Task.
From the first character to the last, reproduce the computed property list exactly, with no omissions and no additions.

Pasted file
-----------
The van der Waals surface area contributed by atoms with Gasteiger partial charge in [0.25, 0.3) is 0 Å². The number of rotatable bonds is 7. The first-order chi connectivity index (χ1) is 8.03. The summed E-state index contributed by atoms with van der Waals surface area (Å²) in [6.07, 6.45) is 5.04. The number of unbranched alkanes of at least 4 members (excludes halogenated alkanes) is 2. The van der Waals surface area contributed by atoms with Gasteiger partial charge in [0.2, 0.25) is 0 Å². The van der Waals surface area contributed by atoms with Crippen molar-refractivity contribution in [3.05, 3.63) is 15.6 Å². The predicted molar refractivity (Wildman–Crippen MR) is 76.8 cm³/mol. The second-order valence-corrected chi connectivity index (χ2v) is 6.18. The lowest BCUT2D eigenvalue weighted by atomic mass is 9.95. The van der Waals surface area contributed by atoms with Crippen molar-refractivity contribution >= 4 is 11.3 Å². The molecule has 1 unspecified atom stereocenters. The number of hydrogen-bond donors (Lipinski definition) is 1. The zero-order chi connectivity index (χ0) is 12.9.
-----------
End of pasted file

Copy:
The van der Waals surface area contributed by atoms with Gasteiger partial charge in [0.25, 0.3) is 0 Å². The number of rotatable bonds is 7. The first-order chi connectivity index (χ1) is 8.03. The summed E-state index contributed by atoms with van der Waals surface area (Å²) in [6.07, 6.45) is 5.04. The number of unbranched alkanes of at least 4 members (excludes halogenated alkanes) is 2. The van der Waals surface area contributed by atoms with Gasteiger partial charge in [0.2, 0.25) is 0 Å². The van der Waals surface area contributed by atoms with Crippen molar-refractivity contribution in [3.05, 3.63) is 15.6 Å². The predicted molar refractivity (Wildman–Crippen MR) is 76.8 cm³/mol. The second-order valence-corrected chi connectivity index (χ2v) is 6.18. The lowest BCUT2D eigenvalue weighted by atomic mass is 9.95. The van der Waals surface area contributed by atoms with Crippen molar-refractivity contribution >= 4 is 11.3 Å². The molecule has 1 unspecified atom stereocenters. The number of hydrogen-bond donors (Lipinski definition) is 1. The zero-order chi connectivity index (χ0) is 12.9.